Blessed relief.

Today, Petal is slowly showing signs of improvement - eating, propped up in bed, asking to see her little brother, whom she adores - she really is that neat a kid.

It will be a week until we know for sure whether there's permanent damage to heart, kidneys, lungs. Cross your fingers and kiss your kids.

All because of the 'flu.


* Name has been changed.

Sunday, August 30, 2015

Two shirts to wear in India - Style 2568 and Simplicity 7521

I'm travelling to India once again at the end of the year, during their winter. This time I'm heading south, where the temperatures will be warmer, estimated between 17-33°C. During the Rajasthan visit two years ago temperatures were between 7-23°C, so I spent most of the time wearing jeans and layering several merino sweaters on and off, one over the top of the other.
Conservative dress is advisable in India, which I don't have a problem with (working corporate requires conservative dress anyway). Nothing too tight or revealing, keep shoulders and knees covered, plus if your wearing trousers, cover "the shape of your backside and front". Remember my camel riding shorts which were wisely left behind?
I bought kurtis (tunics) and had a salwar-kameez (tunic and pants suit) made last time, but it's looking unlikely I'll have a chance to shop before my tour starts. So I decided to make a couple of shirts using fabrics and patterns from the stash to tide me over, light enough to wear in the heat, while also offering some shade from the sun.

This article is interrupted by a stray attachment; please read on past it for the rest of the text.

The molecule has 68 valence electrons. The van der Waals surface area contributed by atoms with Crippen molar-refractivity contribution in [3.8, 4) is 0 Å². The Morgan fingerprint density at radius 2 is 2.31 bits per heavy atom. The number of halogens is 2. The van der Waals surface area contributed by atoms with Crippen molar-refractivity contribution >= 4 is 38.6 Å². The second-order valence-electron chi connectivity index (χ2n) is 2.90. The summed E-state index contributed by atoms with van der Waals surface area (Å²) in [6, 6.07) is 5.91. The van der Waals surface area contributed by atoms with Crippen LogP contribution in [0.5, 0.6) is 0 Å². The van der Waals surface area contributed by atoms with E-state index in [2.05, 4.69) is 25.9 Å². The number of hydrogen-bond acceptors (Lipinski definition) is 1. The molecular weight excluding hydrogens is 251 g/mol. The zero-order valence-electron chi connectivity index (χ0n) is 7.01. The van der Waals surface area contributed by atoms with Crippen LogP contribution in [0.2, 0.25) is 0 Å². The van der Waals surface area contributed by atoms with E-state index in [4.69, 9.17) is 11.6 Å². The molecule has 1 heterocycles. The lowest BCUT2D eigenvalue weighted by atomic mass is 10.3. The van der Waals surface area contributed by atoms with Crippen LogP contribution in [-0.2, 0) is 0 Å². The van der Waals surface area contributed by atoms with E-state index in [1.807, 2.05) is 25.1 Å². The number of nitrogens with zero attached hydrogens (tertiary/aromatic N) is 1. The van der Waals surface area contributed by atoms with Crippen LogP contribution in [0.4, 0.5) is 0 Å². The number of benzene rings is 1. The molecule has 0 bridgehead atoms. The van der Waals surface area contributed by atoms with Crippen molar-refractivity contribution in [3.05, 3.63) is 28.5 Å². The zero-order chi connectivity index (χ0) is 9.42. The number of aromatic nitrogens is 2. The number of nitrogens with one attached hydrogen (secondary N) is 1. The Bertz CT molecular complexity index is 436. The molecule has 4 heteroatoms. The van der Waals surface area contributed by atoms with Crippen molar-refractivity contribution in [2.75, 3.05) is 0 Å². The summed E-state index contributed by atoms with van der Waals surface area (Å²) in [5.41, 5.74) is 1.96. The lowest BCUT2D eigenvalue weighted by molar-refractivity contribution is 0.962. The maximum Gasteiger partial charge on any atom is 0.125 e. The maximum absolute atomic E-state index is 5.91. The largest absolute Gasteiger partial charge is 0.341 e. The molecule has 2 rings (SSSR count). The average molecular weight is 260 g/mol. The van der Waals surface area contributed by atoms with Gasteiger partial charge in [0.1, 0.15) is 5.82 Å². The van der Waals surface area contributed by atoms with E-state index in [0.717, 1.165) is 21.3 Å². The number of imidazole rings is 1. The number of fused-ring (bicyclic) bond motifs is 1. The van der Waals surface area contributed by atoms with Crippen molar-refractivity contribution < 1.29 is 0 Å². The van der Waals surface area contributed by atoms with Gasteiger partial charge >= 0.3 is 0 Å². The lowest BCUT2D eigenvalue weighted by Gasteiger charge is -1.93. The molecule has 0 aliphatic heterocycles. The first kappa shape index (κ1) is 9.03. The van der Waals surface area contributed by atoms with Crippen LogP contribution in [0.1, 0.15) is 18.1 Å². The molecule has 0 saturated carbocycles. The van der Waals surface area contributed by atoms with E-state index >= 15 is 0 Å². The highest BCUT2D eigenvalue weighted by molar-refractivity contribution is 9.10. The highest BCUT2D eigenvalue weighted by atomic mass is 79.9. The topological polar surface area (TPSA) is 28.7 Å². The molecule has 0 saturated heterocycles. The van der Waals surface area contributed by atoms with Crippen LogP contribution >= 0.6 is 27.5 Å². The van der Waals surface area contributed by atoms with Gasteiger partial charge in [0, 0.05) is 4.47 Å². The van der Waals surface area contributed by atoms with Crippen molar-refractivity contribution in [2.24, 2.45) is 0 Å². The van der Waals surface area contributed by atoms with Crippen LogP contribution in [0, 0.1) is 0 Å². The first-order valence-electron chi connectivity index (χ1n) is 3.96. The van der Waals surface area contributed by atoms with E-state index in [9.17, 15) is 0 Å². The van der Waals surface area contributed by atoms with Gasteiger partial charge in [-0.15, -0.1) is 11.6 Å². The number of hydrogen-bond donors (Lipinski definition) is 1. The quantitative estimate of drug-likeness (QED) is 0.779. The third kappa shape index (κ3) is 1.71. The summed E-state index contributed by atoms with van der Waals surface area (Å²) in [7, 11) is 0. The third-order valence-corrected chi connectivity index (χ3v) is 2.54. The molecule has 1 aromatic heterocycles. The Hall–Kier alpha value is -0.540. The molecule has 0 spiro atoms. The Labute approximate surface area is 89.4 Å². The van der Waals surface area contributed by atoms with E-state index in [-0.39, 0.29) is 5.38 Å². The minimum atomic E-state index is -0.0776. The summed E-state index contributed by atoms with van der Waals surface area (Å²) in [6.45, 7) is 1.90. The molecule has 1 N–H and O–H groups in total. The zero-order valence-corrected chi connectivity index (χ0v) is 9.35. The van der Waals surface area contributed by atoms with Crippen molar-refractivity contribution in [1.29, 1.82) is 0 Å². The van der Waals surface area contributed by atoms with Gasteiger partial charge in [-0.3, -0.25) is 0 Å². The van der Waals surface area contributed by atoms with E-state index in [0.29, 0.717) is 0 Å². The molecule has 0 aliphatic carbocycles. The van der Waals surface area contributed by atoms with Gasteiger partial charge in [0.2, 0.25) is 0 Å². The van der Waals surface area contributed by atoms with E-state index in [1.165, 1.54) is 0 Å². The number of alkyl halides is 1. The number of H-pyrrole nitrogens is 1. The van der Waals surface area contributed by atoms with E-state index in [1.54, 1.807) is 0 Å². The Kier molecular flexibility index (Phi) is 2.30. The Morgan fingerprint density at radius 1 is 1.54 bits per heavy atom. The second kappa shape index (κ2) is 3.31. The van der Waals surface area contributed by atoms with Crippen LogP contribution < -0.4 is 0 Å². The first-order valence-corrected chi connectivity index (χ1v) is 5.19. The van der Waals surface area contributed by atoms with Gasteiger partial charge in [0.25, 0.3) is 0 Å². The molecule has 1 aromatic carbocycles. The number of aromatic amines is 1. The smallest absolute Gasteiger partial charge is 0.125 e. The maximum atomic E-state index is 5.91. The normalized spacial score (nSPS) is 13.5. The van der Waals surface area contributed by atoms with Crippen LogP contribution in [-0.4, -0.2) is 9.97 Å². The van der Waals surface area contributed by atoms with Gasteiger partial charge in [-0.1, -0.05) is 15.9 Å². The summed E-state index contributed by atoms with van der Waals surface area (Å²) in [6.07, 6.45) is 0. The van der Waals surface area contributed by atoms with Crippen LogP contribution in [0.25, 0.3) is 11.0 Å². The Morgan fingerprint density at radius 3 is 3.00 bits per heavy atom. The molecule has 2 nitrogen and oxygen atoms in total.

Simplicity 7521 (from 1978) is very much like a kurti style tunic. The fabric was given to me by a lovely woman I met in a St Vinnies store. After doing a burn test, I'm thinking it may be a light weight wool - it's just a bit scratchy, and steams beautifully. I lengthened the tunic to knee length and left off the sleeves cuffs, instead gathering them into an elasticated band. I also added a couple of waist darts in the back for some subtle shaping. The contrasting neck and sleeve bands are simply the wrong side of the fabric. Bonus, the fabric has flecks of blue, green and grey in it, which matches nicely to these navy linen-cotton trousers.


My original intention was to make the second shirt using the same pattern. However, because the fabric was originally a sundress, when I laid the pattern out I discovered while there was plenty of width, there wasn't enough length. Eventually, I settled on Style 2568 from 1979. I always loved the fabric - a lovely soft lawn, and do like the resulting shirt, however I feel like I have gone from one extreme to the the other in styles. There was something about the fabric and pattern choice of the sundress that always made me feel like mutton dressed as lamb. Now I feel like I'm wearing Grandma's gardening shirt! It does look surprisingly good tucked into a pencil skirt though, so I'm sure to get some wear out of it.

Happy!